This Sunday's issue of The New York Times Magazine -- the Christmas Eve edition -- will include a feature by me on the politics of "prisoner re-entry" and prison reform. If you're a TimesSelect subscriber, you can read it online today, by virtue of one of TimesSelect's best features, Times Preview Wednesday, which includes links to articles in the Sunday magazine, book review, and travel sections.
The piece focuses on how the evangelical-Christian interest in prisoner mentoring and faith-based prisons has led more and more Republicans to embrace surprisingly liberal positions on more secular criminal-justice issues.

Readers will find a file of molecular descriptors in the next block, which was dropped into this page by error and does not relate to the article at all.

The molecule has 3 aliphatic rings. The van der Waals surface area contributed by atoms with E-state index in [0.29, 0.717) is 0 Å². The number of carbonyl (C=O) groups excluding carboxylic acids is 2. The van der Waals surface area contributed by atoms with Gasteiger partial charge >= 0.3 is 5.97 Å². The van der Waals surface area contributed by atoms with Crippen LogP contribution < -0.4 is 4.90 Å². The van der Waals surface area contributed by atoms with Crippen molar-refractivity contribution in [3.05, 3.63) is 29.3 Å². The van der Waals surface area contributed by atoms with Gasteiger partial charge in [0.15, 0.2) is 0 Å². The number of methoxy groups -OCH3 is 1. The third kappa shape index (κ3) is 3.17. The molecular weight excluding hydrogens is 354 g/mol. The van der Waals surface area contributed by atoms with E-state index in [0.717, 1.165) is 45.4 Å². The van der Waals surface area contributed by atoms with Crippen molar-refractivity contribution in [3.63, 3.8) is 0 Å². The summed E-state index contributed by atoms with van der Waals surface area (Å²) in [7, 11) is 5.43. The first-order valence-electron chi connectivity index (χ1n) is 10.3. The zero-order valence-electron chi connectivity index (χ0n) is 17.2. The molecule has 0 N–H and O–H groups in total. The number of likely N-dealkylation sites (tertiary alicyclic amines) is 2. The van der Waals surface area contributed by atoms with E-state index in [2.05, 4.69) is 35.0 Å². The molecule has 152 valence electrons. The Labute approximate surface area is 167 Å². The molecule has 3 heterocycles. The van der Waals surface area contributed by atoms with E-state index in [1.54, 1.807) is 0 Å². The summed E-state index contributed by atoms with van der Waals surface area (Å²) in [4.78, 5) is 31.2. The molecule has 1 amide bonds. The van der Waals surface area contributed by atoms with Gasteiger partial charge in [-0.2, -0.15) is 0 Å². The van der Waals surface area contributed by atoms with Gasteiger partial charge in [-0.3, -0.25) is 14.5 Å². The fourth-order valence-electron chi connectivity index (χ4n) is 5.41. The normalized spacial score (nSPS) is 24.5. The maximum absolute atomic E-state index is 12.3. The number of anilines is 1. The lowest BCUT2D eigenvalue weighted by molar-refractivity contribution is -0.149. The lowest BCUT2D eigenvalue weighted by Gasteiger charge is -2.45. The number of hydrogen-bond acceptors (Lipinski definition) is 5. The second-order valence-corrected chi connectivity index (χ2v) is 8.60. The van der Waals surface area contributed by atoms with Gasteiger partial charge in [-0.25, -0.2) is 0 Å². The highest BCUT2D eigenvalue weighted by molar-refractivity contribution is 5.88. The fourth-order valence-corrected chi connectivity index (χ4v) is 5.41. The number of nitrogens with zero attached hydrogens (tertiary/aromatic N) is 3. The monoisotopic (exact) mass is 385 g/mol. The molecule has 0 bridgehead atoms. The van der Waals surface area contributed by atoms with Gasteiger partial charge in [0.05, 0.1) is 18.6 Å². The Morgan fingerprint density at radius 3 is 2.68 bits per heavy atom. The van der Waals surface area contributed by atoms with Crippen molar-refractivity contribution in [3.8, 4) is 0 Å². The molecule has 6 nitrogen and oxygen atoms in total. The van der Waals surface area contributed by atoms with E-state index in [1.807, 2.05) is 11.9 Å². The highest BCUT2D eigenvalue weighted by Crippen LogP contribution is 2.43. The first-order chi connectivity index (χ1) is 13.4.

Shorter New York Times Magazine: "The G.O.P., the party of Richard Nixon's 1968 law-and-order campaign and the Willie Horton commercial, is beginning to embrace the idea that prisoners have not only souls that need saving but also flesh that needs caring for in this world. Increasingly, Republicans are talking about helping ex-prisoners find housing, drug treatment, mental-health counseling, job training and education. They’re also reconsidering some of the more punitive sentencing laws for drug possession. The members of this nascent movement include a number of politicians not previously known for their attention to prisoners’ rights. Senator Jeff Sessions of Alabama, a former federal prosecutor whom The New Republic once accused of being stained 'with the taint of racism,' wants to reduce the penalty for possession of small amounts of crack. Referring to mandatory-minimum sentences, Representative Bob Inglis of South Carolina, whose district is home to Bob Jones University, declared on the floor of the House: 'I voted for them in the past. I will not do it again.' Perhaps most remarkably, the outgoing Republican-controlled Congress came tantalizingly close to passing the Second Chance Act, a bill that focuses not on how to 'lock them up' but on how to let them out. The bill may become law soon, if Democrats continue to welcome the new conservative interest in rehabilitation."